Heading for confrontation with the Election Commission (EC), a parliamentary panel has questioned its power to enforce the model code of conduct and efficacy of electronic voting machines (EVM).
In a report submitted in Parliament on Monday, the standing committee on law and justice said that the model code of conduct for political parties during elections was a “voluntary agreement” and its legal status was a “grey area”.
The committee said that the voluntary nature of the code has not remained so after it was incorporated in the Election Symbols (Reservation and Allotment) Order, which authorises the commission to suspend the symbol of a political party for violation of the code.
The code comes into force once an election is announced and has created problems for the government in implementing its schemes.
It has been criticised for stalling development works in name of maintaining level playing field during elections.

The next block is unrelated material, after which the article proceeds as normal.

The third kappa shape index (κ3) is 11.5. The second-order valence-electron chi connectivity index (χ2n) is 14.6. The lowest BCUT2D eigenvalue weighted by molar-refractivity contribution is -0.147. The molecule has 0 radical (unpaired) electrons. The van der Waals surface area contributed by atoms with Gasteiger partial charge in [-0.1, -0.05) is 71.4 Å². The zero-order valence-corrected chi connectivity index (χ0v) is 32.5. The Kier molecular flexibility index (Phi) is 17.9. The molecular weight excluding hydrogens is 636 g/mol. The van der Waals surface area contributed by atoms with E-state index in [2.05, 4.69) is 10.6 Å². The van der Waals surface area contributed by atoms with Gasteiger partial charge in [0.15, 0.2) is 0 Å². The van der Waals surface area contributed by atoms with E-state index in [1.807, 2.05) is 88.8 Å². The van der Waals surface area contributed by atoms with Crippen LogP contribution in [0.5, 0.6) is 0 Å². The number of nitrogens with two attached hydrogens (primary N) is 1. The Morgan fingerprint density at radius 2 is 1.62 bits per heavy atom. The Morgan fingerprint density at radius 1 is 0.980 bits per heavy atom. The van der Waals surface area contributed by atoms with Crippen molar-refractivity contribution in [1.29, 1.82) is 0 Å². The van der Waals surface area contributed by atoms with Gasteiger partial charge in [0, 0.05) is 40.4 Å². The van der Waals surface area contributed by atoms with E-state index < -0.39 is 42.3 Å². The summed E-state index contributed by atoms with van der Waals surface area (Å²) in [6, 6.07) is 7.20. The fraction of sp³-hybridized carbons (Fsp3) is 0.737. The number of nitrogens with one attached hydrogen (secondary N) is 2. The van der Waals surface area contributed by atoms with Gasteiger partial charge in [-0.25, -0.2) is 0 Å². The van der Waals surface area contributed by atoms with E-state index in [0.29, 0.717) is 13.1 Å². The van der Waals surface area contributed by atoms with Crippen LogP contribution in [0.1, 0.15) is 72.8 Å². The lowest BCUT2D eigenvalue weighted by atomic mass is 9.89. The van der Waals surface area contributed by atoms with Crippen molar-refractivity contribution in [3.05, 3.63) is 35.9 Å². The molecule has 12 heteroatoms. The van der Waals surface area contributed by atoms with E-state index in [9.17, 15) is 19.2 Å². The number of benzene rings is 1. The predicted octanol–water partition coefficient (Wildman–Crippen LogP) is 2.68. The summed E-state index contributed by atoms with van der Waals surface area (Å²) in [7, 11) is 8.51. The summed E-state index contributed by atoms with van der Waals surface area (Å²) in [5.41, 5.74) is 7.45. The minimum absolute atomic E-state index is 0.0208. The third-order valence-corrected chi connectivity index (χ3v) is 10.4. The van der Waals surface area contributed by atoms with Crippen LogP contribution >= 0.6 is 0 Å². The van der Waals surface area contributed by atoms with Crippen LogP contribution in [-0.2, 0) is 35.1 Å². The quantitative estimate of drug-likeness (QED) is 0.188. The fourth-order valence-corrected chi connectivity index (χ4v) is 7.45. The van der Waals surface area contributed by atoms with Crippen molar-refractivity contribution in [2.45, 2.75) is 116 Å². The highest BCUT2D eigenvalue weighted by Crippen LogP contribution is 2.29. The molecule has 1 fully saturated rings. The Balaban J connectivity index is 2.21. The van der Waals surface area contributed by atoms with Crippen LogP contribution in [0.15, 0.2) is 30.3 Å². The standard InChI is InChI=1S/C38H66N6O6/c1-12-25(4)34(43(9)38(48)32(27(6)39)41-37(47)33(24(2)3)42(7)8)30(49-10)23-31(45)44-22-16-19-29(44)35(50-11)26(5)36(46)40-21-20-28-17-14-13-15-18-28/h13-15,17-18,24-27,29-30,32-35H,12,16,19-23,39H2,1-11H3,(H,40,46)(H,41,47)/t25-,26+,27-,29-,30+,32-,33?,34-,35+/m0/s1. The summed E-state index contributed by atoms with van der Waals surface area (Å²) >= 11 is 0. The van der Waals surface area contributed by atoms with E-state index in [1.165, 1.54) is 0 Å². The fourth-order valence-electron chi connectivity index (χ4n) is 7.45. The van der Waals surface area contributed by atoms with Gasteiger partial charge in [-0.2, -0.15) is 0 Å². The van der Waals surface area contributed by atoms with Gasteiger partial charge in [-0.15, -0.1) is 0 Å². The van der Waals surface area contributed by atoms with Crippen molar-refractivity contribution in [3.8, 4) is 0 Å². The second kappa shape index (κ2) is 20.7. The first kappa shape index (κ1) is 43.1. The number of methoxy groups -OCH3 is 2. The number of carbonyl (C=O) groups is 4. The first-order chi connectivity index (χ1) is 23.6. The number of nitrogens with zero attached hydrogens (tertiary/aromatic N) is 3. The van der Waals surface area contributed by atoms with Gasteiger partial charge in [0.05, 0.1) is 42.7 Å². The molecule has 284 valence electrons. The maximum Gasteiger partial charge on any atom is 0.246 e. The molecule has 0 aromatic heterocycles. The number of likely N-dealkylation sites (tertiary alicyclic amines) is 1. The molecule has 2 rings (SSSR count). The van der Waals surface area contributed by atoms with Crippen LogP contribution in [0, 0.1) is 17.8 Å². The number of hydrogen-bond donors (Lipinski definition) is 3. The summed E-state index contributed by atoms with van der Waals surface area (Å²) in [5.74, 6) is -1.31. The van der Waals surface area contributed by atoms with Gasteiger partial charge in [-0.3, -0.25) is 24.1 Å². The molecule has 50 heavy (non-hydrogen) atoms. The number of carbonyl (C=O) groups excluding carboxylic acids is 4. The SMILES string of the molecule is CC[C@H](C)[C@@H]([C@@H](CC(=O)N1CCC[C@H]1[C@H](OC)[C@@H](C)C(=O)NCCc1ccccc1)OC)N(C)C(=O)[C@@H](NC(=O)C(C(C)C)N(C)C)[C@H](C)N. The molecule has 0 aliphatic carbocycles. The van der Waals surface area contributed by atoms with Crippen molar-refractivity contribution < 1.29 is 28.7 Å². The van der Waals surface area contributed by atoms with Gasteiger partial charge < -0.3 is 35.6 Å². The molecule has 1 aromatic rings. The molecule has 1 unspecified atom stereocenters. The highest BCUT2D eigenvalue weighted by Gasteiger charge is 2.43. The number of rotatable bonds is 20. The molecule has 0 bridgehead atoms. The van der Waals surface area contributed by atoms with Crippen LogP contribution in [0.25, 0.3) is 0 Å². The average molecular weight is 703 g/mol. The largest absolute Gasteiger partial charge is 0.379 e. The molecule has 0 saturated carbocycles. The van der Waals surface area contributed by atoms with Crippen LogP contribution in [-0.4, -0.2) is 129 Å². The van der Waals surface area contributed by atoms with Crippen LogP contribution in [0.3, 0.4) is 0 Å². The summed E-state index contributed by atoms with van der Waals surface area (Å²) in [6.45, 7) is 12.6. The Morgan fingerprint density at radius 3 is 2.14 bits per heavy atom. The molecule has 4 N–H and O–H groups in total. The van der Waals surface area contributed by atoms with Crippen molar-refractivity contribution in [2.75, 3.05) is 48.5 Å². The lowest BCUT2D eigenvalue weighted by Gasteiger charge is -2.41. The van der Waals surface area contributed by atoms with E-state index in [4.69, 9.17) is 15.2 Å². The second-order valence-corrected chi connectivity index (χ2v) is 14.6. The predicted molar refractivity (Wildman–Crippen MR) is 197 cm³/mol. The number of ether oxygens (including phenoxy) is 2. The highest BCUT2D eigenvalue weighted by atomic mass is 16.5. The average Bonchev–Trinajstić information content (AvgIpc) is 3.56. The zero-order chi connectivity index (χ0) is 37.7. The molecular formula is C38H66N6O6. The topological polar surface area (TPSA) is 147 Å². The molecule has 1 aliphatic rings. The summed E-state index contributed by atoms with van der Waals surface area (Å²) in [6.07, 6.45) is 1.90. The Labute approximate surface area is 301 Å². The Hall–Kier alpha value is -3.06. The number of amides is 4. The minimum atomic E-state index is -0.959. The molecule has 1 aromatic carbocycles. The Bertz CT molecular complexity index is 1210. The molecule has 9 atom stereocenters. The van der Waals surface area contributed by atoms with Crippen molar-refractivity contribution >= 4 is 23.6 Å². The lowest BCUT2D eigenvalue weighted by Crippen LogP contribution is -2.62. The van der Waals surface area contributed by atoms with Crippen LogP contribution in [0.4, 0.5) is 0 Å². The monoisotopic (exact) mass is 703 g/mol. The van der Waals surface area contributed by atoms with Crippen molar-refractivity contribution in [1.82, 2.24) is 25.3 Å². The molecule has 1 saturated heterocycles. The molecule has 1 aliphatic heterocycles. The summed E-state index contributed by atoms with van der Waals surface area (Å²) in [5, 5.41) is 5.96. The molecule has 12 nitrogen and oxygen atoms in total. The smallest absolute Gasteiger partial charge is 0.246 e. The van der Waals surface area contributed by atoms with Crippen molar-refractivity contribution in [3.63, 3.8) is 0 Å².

The committee has recommended that the code should be brought under the Representation of People’s Act or Rules and not under the Election Symbols Order.
The Election Commission, however, differs with the committee's view saying placing the code under the symbols order was the only way to make it effective.
Some members of the standing committee also raised questions over EVMs saying they were not “trustworthy” and tamperable. “Members expressed their reservation with regard to the transparency in votes by EVMs,” the report said, adding that developed countries like United States were not using EVMs in their general elections. The committee has asked EC to submit a detailed note on the status of reliability of the EVMs.